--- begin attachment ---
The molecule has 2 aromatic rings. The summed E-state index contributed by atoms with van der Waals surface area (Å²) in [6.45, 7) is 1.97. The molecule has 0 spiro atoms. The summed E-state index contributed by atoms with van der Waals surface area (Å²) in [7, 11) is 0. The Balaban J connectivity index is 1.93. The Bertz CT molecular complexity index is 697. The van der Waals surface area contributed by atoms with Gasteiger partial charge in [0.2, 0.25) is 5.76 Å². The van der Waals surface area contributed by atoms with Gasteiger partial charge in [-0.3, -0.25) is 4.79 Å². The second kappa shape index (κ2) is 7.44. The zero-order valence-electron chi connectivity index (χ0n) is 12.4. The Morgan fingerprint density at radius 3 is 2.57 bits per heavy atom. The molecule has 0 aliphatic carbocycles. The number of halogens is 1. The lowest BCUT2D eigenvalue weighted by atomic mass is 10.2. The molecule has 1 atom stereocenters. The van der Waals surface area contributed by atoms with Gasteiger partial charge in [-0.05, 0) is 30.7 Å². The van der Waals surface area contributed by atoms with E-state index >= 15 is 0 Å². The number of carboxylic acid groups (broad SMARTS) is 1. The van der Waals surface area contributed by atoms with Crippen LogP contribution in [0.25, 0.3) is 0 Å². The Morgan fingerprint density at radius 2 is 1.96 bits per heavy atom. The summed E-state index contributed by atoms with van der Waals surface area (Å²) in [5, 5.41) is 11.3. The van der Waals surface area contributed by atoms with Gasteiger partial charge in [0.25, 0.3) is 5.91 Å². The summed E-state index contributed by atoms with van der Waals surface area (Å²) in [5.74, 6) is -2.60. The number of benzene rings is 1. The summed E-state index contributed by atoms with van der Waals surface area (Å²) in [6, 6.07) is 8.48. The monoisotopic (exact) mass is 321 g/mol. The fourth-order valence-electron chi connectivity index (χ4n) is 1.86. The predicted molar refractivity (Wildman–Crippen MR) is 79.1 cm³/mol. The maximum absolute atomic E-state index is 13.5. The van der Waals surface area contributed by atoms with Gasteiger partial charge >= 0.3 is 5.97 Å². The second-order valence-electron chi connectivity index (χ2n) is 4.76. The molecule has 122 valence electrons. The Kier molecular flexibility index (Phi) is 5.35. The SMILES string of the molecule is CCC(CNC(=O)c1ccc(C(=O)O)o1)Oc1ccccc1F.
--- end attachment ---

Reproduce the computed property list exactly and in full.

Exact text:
The molecule has 2 aromatic rings. The summed E-state index contributed by atoms with van der Waals surface area (Å²) in [6.45, 7) is 1.97. The molecule has 0 spiro atoms. The summed E-state index contributed by atoms with van der Waals surface area (Å²) in [7, 11) is 0. The Balaban J connectivity index is 1.93. The Bertz CT molecular complexity index is 697. The van der Waals surface area contributed by atoms with Gasteiger partial charge in [0.2, 0.25) is 5.76 Å². The van der Waals surface area contributed by atoms with Gasteiger partial charge in [-0.3, -0.25) is 4.79 Å². The second kappa shape index (κ2) is 7.44. The zero-order valence-electron chi connectivity index (χ0n) is 12.4. The Morgan fingerprint density at radius 3 is 2.57 bits per heavy atom. The molecule has 0 aliphatic carbocycles. The number of halogens is 1. The lowest BCUT2D eigenvalue weighted by atomic mass is 10.2. The molecule has 1 atom stereocenters. The van der Waals surface area contributed by atoms with Gasteiger partial charge in [-0.05, 0) is 30.7 Å². The van der Waals surface area contributed by atoms with E-state index >= 15 is 0 Å². The number of carboxylic acid groups (broad SMARTS) is 1. The van der Waals surface area contributed by atoms with Crippen LogP contribution in [0.25, 0.3) is 0 Å². The Morgan fingerprint density at radius 2 is 1.96 bits per heavy atom. The summed E-state index contributed by atoms with van der Waals surface area (Å²) in [5, 5.41) is 11.3. The van der Waals surface area contributed by atoms with Gasteiger partial charge in [0.25, 0.3) is 5.91 Å². The summed E-state index contributed by atoms with van der Waals surface area (Å²) in [5.74, 6) is -2.60. The number of benzene rings is 1. The summed E-state index contributed by atoms with van der Waals surface area (Å²) in [6, 6.07) is 8.48. The monoisotopic (exact) mass is 321 g/mol. The fourth-order valence-electron chi connectivity index (χ4n) is 1.86. The predicted molar refractivity (Wildman–Crippen MR) is 79.1 cm³/mol. The maximum absolute atomic E-state index is 13.5. The van der Waals surface area contributed by atoms with Gasteiger partial charge >= 0.3 is 5.97 Å². The second-order valence-electron chi connectivity index (χ2n) is 4.76. The molecule has 122 valence electrons. The Kier molecular flexibility index (Phi) is 5.35. The SMILES string of the molecule is CCC(CNC(=O)c1ccc(C(=O)O)o1)Oc1ccccc1F.